DanSimonelliphodgeszoho
  • jendutjendut Charter Member
    Glow stick is much better for me than head lamp - and I wholeheartedly share @ColmBreathnach's " I'm feeling shit, but at least I'm not on the boat" mantra. Half the time the knowledge that I would be even sicker on the boat is what keeps me IN the water during a rough patch...
  • gregocgregoc Charter Member
    I had an observer shine a flashlight in my eyes at night during a feed in the middle of a channel crossing. It was like looking in the sun. I was blinded for about 15 seconds and it hurt.
    I love being on boats, so that mantra never works for me.
  • KarenTKarenT Charter Member
    I'm with @ColmBreathnach - the glowsticks are perfect. Use a different colour for each person so you know who's there. They look like little floating exclamation marks from the water; I like the gesture of surprise at this weird, exciting thing that we're all doing.
  • RanieRanie Orinda, CAMember
    I think the people on the boat are angels. I can't understand why they are there for me, but anything that makes their trip more bearable the better. I must say the cooking bacon turned my stomach on Catalina, but there was nothing left to bring up, so I was glad my crew/friends we having a good breakfast.
    DanSimonelli
  • swimmer25kswimmer25k Charter Member
    suziedods said:

    I have heard also that the swimmer doesn't want to see you be sick, eat or what have you. I would say that it depends on the swimmer.
    If I am 8 hours into a swim and craving a juicy steak... and I see a crew eating one.. there are two options.. one* get mad two* ask for a bite.
    It all depends. I don't think there is any one answer.

    Suzie,
    Funny you should mention swallowing a steak. I often begin to promise myself a feast when the end is in sight. Burger, steak, beer, fries, etc. You name it. However, almost every time I've had the spoils of my swim in front of me I really didn't enjoy it or passed on it all together. Maybe the fact that I've been swilling electrolytes, carbo drinks, and gels since before the Sun came up does something to your appetite.

    I'll share a small story. Dr Keith Bell hosts a nice 20K at Lake Travis outside of Austin, TX every October. You can swim as a relay or as a solo. The first two years I was on a relay and soloed from 2006-08. I beat all of the relays the last two years. I had a pretty good race with a team from the Dallas Aquatic Masters led by uber fast Bobby Patten. I finished in about 3:45 in 2008 with DAM about a minute behind. The race finishes at a bar on the lake. We all worked pretty hard and were way out ahead of the 3rd place team. Well, I got my huge burger for winning the swim. I was at a table sitting ALONE staring at my 1/2 pounder and getting nauseous thinking about all of the Gatorade I drank during the day along with being sunburned pretty bad. Bobby (who is a world class ball-breaker) came up to me alone at my table and said, "The best thing about winning is getting to eat with all of your friends". He patted me on the back, said, "Enjoy your victory meal, Champ!", and walked away. I didn't know if I should laugh or cry at that moment because I was cramping up and dehydrated. I miss that feeling.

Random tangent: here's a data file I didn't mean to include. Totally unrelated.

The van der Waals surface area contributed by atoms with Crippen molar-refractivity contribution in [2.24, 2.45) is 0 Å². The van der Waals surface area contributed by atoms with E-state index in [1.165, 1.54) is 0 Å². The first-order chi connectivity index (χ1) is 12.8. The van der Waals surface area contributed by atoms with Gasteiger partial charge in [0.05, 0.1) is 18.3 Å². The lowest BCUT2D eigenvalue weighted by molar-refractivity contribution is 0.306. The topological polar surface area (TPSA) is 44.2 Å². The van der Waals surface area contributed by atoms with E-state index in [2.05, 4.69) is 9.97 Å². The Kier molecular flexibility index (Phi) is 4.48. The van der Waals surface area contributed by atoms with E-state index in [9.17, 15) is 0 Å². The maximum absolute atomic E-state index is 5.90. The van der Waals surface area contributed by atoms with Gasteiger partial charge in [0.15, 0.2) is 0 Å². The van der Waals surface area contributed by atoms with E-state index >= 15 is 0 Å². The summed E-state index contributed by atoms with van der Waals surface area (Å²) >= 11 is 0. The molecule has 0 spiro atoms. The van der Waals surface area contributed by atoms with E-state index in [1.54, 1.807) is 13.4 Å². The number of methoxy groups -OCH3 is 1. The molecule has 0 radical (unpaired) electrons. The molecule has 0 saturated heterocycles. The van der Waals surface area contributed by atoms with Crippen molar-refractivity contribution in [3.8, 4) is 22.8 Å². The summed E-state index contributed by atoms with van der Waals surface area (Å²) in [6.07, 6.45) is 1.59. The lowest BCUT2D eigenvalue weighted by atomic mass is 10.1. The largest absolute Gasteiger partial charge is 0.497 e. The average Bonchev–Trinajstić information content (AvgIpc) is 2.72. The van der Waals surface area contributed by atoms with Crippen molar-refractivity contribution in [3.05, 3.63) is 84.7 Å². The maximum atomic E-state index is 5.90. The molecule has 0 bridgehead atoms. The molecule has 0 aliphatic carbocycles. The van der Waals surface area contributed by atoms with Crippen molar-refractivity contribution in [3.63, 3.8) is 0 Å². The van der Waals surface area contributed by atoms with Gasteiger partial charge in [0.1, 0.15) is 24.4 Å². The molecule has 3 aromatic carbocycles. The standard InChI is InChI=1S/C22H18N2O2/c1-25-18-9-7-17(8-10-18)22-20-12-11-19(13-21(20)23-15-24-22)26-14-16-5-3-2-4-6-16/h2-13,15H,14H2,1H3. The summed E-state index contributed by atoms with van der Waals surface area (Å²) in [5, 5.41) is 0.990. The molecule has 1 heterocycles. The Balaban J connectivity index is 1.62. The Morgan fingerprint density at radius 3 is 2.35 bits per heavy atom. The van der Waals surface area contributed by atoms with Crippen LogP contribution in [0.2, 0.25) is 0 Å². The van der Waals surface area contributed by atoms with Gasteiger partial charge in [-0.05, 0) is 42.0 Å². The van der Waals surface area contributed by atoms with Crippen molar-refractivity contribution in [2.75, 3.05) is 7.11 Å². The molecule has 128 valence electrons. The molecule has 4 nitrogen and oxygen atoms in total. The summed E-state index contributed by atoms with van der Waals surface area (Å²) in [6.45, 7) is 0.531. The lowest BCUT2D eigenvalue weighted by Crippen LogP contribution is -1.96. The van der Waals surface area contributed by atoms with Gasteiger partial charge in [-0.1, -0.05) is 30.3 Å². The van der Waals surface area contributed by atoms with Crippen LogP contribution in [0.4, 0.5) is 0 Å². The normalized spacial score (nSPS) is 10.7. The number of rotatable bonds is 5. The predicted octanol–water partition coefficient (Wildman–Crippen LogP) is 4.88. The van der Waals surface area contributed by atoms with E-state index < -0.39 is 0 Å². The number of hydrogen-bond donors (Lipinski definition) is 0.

suziedods
  • I enjoyed watching my crew eat very much! I always feel like I am watching some sort of a strange tv show, and it's the same show again and again, so to see them eat was like changing the channel.
    The only thing that annoys me, and this makes no sense, is prolonged time texting/phoning the mainland. Usually they return with something nice to say, and the only reason they are on the phone in the first place is because of me, so I have no clue why this is so annoying to me, and feel very guilty that it annoys me.
    No matter if the person is on a boat, in the water, in a kayak, or walking on the beach (or even EATING!) I just like having someone there. Maybe it is because a phone takes them away momentarily.
    As with everything else, each swimmer is very different.
  • dpm50dpm50 PA, U.S.Senior Member

    Not a lot of experience to go on, but I'm cool w/ whatever a kayaker/crew wants to eat. Maybe if it was something very pungent smelling, that would be an issue (during a mile o.w. swim, I could smell a barbecue taking place on shore, and it got me a little queasy, but no big deal since I was near the finish anyway--on a longer swim, I could see that being a problem). As others have said, I'd rather someone be happy and eating than hungry and miserable--which wouldn't be fun for them or me.

  • DanSimonelliDanSimonelli San Diego CASenior Member

    Ranie said: I think the people on the boat are angels. I can't understand why they are there for me, but anything that makes their trip more bearable the better. I must say the cooking bacon turned my stomach on Catalina, but there was nothing left to bring up, so I was glad my crew/friends we having a good breakfast.

    We enjoyed the bacon! ;)

    JustSwimChrisgreenessthomasIronMike